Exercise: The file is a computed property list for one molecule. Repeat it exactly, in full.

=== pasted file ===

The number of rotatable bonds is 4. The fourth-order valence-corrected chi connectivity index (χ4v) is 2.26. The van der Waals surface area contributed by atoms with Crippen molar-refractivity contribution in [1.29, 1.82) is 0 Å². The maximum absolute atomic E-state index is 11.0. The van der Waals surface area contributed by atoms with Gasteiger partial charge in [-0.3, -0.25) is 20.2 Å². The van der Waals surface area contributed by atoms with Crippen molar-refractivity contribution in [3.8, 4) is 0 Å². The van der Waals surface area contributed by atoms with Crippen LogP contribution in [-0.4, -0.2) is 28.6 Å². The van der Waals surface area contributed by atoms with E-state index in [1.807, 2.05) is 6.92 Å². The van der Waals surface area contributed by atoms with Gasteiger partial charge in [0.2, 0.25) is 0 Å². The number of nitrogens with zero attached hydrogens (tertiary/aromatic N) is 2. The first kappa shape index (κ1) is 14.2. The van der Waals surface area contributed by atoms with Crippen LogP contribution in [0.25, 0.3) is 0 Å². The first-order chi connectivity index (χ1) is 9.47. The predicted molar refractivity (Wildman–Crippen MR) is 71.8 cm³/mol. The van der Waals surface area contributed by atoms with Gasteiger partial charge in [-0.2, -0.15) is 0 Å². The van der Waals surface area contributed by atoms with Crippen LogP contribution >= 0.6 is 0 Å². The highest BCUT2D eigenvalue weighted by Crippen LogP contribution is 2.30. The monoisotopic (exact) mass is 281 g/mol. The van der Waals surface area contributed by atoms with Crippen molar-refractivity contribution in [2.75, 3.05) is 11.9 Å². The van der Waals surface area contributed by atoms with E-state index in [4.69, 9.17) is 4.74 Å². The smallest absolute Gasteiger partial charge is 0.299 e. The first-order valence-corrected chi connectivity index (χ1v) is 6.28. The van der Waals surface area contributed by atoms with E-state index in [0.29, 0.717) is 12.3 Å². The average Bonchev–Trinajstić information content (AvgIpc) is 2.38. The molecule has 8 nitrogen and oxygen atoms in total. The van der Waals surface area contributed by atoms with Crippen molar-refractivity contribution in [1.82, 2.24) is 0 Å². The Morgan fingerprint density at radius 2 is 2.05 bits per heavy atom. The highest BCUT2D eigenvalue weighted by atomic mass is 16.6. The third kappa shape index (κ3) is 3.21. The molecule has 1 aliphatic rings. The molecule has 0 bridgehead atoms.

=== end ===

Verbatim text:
The number of rotatable bonds is 4. The fourth-order valence-corrected chi connectivity index (χ4v) is 2.26. The van der Waals surface area contributed by atoms with Crippen molar-refractivity contribution in [1.29, 1.82) is 0 Å². The maximum absolute atomic E-state index is 11.0. The van der Waals surface area contributed by atoms with Gasteiger partial charge in [-0.3, -0.25) is 20.2 Å². The van der Waals surface area contributed by atoms with Crippen molar-refractivity contribution in [3.8, 4) is 0 Å². The van der Waals surface area contributed by atoms with Crippen LogP contribution in [-0.4, -0.2) is 28.6 Å². The van der Waals surface area contributed by atoms with E-state index in [1.807, 2.05) is 6.92 Å². The van der Waals surface area contributed by atoms with Gasteiger partial charge in [0.2, 0.25) is 0 Å². The number of nitrogens with zero attached hydrogens (tertiary/aromatic N) is 2. The first kappa shape index (κ1) is 14.2. The van der Waals surface area contributed by atoms with Crippen LogP contribution in [0.25, 0.3) is 0 Å². The first-order chi connectivity index (χ1) is 9.47. The predicted molar refractivity (Wildman–Crippen MR) is 71.8 cm³/mol. The van der Waals surface area contributed by atoms with Gasteiger partial charge in [-0.2, -0.15) is 0 Å². The van der Waals surface area contributed by atoms with Crippen LogP contribution >= 0.6 is 0 Å². The highest BCUT2D eigenvalue weighted by Crippen LogP contribution is 2.30. The monoisotopic (exact) mass is 281 g/mol. The van der Waals surface area contributed by atoms with Crippen molar-refractivity contribution in [2.75, 3.05) is 11.9 Å². The van der Waals surface area contributed by atoms with E-state index in [4.69, 9.17) is 4.74 Å². The smallest absolute Gasteiger partial charge is 0.299 e. The first-order valence-corrected chi connectivity index (χ1v) is 6.28. The van der Waals surface area contributed by atoms with E-state index in [0.29, 0.717) is 12.3 Å². The average Bonchev–Trinajstić information content (AvgIpc) is 2.38. The molecule has 8 nitrogen and oxygen atoms in total. The van der Waals surface area contributed by atoms with Crippen molar-refractivity contribution in [1.82, 2.24) is 0 Å². The Morgan fingerprint density at radius 2 is 2.05 bits per heavy atom. The highest BCUT2D eigenvalue weighted by atomic mass is 16.6. The third kappa shape index (κ3) is 3.21. The molecule has 1 aliphatic rings. The molecule has 0 bridgehead atoms.